We also asked people if they were prepared to pay higher taxes to address some of these challenges and remarkably 41% said they would, compared with only 14% who said they wouldn’t. The rest weren’t sure. Within this there are some fascinating nuances. Young people were the least likely to back higher taxation with only 30% of 25-34 year-olds and 33% of 18-24 year-olds supporting higher tax and increased public spending compared with 54% of those over 65. There is clearly some enlightened self-interest at play here. And if patterns of public expenditure persist, any increases in public expenditure risk widening the inequalities they might be intended to reduce.

While health and social care spending is clearly a national priority, if it continues to consume the lion’s share of public spending – and any public spending increases – then young people will remain wary. Furthermore, our polling shows that young people seem to lean away from fiscal redistribution as the main means of achieving social justice in favour of volunteer-led social action and equal opportunities.

Our listening exercises and polling make two things clear: First, public service transformation must break down silos and focus more effectively on tackling the social and economic determinants of ill health and social isolation, not least in reducing economic insecurity. And second, we need a more sophisticated account of the relationship between ‘welfare’ - the role of the state – individual opportunity and communal social action.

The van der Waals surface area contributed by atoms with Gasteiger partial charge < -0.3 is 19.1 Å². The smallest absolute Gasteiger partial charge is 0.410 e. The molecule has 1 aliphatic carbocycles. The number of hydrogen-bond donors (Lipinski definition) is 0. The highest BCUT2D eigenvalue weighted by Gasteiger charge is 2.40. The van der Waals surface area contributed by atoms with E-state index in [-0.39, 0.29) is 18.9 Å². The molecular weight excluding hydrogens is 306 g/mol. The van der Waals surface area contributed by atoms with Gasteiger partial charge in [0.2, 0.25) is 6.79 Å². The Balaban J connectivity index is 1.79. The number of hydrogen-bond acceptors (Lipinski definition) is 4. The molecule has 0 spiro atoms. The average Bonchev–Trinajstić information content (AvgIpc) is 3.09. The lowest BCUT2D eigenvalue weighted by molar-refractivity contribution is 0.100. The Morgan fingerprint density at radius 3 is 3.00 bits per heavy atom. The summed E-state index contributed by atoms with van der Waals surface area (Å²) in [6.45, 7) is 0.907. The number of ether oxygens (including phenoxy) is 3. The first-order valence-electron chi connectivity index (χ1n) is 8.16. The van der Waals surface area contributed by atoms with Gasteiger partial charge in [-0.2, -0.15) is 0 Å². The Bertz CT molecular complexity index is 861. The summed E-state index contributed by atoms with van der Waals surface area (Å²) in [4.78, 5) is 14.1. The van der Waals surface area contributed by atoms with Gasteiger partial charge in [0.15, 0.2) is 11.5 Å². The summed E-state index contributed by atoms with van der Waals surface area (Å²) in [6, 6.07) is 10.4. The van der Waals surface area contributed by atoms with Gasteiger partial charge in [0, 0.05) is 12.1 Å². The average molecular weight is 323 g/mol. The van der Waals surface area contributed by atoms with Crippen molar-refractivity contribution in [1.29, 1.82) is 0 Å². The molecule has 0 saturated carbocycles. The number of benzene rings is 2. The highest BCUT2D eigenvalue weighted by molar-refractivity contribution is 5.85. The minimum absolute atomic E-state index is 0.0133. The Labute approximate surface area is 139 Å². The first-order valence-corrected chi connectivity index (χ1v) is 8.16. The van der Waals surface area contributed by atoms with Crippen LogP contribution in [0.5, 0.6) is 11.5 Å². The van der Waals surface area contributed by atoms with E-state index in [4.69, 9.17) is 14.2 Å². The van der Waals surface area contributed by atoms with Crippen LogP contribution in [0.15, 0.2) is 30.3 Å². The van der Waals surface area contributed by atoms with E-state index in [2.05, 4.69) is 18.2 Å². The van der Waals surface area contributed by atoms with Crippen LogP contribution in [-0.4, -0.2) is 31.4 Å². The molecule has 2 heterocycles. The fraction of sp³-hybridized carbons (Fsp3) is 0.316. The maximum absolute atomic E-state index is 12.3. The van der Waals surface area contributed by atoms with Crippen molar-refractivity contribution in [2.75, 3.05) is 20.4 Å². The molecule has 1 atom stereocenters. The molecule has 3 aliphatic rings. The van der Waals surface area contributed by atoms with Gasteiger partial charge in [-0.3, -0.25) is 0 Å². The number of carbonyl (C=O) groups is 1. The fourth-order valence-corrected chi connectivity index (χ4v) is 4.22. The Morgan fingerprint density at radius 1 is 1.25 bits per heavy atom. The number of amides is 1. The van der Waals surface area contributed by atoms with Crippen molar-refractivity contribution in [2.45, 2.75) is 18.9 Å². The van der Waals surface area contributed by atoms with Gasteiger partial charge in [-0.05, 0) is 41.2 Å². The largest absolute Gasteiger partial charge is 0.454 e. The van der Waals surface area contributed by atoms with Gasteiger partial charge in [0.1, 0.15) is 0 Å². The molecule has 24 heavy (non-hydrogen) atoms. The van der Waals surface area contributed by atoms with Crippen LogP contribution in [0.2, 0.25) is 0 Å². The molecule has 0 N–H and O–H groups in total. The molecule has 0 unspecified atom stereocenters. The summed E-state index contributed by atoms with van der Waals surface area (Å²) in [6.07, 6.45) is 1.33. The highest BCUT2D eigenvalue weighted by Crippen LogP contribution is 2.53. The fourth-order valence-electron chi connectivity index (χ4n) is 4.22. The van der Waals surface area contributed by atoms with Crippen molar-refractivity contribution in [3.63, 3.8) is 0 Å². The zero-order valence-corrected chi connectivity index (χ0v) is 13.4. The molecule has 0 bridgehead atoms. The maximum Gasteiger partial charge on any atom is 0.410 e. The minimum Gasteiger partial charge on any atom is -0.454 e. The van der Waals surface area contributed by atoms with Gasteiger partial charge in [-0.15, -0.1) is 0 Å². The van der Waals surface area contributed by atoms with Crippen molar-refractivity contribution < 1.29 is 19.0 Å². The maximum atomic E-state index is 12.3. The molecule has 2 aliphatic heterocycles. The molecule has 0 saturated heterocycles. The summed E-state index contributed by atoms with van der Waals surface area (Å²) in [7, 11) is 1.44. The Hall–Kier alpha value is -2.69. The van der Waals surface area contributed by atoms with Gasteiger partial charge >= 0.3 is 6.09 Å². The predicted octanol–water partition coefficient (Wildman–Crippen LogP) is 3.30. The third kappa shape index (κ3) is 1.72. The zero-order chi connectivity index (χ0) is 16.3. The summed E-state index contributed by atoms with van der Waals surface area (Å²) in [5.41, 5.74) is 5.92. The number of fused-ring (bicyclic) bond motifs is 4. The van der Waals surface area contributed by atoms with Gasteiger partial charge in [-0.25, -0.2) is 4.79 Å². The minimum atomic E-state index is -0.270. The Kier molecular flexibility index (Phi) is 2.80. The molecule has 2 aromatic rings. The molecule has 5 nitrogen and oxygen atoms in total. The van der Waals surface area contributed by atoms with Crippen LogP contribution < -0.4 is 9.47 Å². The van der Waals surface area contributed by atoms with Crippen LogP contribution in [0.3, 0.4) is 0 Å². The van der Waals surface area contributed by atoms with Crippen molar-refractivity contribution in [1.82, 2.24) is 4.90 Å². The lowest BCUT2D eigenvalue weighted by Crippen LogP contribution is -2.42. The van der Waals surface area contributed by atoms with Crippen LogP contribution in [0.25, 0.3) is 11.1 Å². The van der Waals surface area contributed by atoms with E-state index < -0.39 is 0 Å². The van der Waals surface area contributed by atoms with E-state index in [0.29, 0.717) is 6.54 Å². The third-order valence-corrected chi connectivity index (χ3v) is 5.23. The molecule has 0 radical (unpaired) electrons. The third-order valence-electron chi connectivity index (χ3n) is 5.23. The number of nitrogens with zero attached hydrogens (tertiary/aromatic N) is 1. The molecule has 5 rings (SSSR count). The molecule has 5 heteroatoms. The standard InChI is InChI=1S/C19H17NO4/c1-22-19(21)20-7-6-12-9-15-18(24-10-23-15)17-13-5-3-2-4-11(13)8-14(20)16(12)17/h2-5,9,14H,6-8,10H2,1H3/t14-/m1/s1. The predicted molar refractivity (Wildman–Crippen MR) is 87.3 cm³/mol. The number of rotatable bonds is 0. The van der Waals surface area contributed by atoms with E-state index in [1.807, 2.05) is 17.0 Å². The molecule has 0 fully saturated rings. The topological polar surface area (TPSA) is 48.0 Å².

To this end, we have committed ourselves to a new ‘change aim’:

Our vision is of a society where citizens, businesses and governments work together, in policy and in practice, to tackle inequalities of income and wealth, of health and well-being and of place, power and exclusion: a new social settlement that reconciles welfare with opportunity and social action.

Join the conversation (19th November - 10th December) a series of powerful conversations looking at the change needed in our democracy, education and economy

We set out a range of new ideas for research and action, set out under 4 themes: people, public services, power and place. And we are wanting to energise a number of critical policy debates about how much tax we should be paying for our public services; about how to drive a devolution revolution; and about bring deliberative democracy into mainstream British politics.

Our more participatory approach to fostering a 21st century enlightenment doesn’t stop here. We are determined to build on the ideas and activities of Fellows as we seek to tackle the Giants that loom large over contemporary Britain and whose equivalents can be found in almost every nation of the world. And so we are inviting as many people as we can to get involved with our programme of work whether via Twitter, via collaborative action or via sponsoring our research programme. Do drop us a line and accept our invitation to be partners in change.


  • Britain’s New Giants [long read] Tackling Beveridge’s ‘5 giants’ defined the British welfare state. The RSA & RSA Fellows have defined 'Britain’s New Giants': Inequality, Disempowerment, Isolation, Intolerance, & Climate Change. Ed Cox explores how the modern state can solve these problems.